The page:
Running Is Just Like Smoking
One of the phrases I first heard from people training for marathons and ultra-marathons was “getting the miles in.” I remember some of my coaches last year talking about meeting up before or after our runs because they were training for bigger events and they, “needed to get their miles in.” I remember – in particular – one coach leaving our training run and heading up to the mountain to get some “miles on the trails in.”
Except…you know…running doesn’t cause cancer. But other than that? TOTALLY THE SAME.
This is all key because it seemed none of theses people training for ultra-marathons just set out for their X amount of miles for the day in one trip. All of them pieced it together in a day however they could.
Just like when I was a smoker…I didn’t smoke a pack in one sitting. I spread it out over a day!
(I should probably stop with the Running Is Like Smoking analogies, shouldn’t I?)
I’m very glad I understood this concept early on because – with the insanity of my life? Just waking up and running for 4+ hours disregarding the plans or commitments of anyone else in the family? Is impossible.
I am Pacing a 13.1 training group now and we run every Saturday. They were running a local 5K this weekend that Nikki was running too, and I needed to do at least 20 miles (honestly, I needed 24, but for lack of training lately I decided I’d be happy with 20) so I knew I’d have to puzzle-piece it together. I went to where the 5K started at 4:45am. I ran a few miles in some neighborhoods before running in to another coach I knew was trying to get miles in. With her I ended up getting in about 11 miles before I had to meet my 13.1 group for a 2-mile warmup. Then I did the 2-miles with them and met Nikki for our 5K. I did the 3.1 with her and hung out for a bit with the family afterwards before heading out for my final 4 miles. I had a cooler of cold water and Gatorade in the car along with some peanut butter bagel thins to fuel me at every intermission. So, I pieced together a 20-mile run from 4:45am to about 10am. And that’s exactly okay.
Some people even split up their runs over a day if they can’t squeeze the miles in consecutively. I haven’t done that yet, but I probably should because there have been days I needed more but couldn’t fit it all in before needing to change out of my running gear for other activities. I should have just put running clothes back on later to run more, but I have a hard time with that. I like to be DONE with my run. I don’t want to looming over me.
All that’s important is getting those daily miles in. That’s it. It doesn’t matter how or when or where. Just that you get the miles you need at some point during the day.
At least if you’re like me and you just want to finish your ultra under the time limit. If you actually have speed goals you want to meet? It’s probably important you run like you would on race day…but if you just want to finish? Your legs just need to learn to tolerate the miles. However you can deliver them.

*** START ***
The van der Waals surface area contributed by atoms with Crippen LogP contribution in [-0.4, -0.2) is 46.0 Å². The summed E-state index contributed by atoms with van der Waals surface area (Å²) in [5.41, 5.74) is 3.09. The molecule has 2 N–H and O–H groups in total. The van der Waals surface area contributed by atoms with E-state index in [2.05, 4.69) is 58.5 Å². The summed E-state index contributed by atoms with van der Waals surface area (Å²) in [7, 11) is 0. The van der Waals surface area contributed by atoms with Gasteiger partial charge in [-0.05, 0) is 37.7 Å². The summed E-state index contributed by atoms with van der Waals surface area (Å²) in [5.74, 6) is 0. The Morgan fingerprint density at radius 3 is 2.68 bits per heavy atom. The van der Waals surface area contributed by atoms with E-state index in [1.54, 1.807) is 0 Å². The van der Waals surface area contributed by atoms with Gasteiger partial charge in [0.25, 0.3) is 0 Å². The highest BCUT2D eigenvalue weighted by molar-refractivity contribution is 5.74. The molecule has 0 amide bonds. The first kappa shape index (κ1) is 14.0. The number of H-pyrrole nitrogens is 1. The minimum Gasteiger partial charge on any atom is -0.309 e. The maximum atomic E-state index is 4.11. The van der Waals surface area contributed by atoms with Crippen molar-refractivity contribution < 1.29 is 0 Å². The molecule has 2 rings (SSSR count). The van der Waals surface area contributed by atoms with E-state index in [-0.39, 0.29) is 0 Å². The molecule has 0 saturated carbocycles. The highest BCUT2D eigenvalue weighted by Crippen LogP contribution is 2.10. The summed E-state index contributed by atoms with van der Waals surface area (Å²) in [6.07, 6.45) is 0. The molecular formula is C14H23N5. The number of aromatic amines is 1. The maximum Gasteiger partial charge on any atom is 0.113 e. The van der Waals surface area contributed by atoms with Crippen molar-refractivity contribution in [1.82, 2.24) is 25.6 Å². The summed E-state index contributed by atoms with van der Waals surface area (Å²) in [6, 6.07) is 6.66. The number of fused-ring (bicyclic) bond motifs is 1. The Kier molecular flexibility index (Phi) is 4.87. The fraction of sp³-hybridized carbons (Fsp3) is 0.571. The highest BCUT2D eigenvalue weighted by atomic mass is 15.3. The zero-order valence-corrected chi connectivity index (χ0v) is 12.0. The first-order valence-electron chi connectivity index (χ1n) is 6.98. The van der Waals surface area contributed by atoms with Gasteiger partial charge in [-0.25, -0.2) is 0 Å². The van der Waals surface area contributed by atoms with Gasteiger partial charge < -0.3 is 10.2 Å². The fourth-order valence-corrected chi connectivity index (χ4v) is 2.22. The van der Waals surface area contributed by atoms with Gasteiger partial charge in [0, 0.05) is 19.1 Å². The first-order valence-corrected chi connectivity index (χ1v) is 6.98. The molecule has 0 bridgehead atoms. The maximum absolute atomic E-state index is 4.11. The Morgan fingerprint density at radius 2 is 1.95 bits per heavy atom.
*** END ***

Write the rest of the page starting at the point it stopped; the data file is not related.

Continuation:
Learning The High Of Pride And The Low Of Disappointment In One Day
And now for Nikki’s race report! I’d have her type this herself but she really sucks at spelling and would probably drop too many f-bombs.
She didn’t place in her age group though, because her age group is 0-10 and there were several 8-10 year-olds running. The sucky part was that the posted results said she was in THIRD place. So, the whole family waited for awards but they announced someone else at third that wasn’t on the sheet. Donnie felt awful because he told her she was going to win something. And then she didn’t. (In his defense – because he feels awful – the official race results still show Nikki in third so he didn’t do anything wrong getting her hopes up.) She handled it well but it was like salt on the wound because she had JUST SEEN the 1-mile fun run kids all get medals for running a fun run when she ran 3 miles and didn’t get anything. It was hard to explain to her that by moving to the adult race, she didn’t get the chance to win the kid stuff. But again – she handled it all gracefully. I mean, she told everyone that weekend about how much that sucked, but she didn’t cry about it which is what she would have done last year.
The whole point though? She wants to run more. And that’s what we wanted. For her to run happy. And it also showed us she’s learned a lot about sportsmanship with the losing gracefully part. But the crowds were very supportive of her and cheered her on the whole way. Even when she was passing them, the other runners were praising her. It was a good feeling for her to help cushion the blow of the post-race events.
I’m so proud of her I could cry. Which I did. Several times.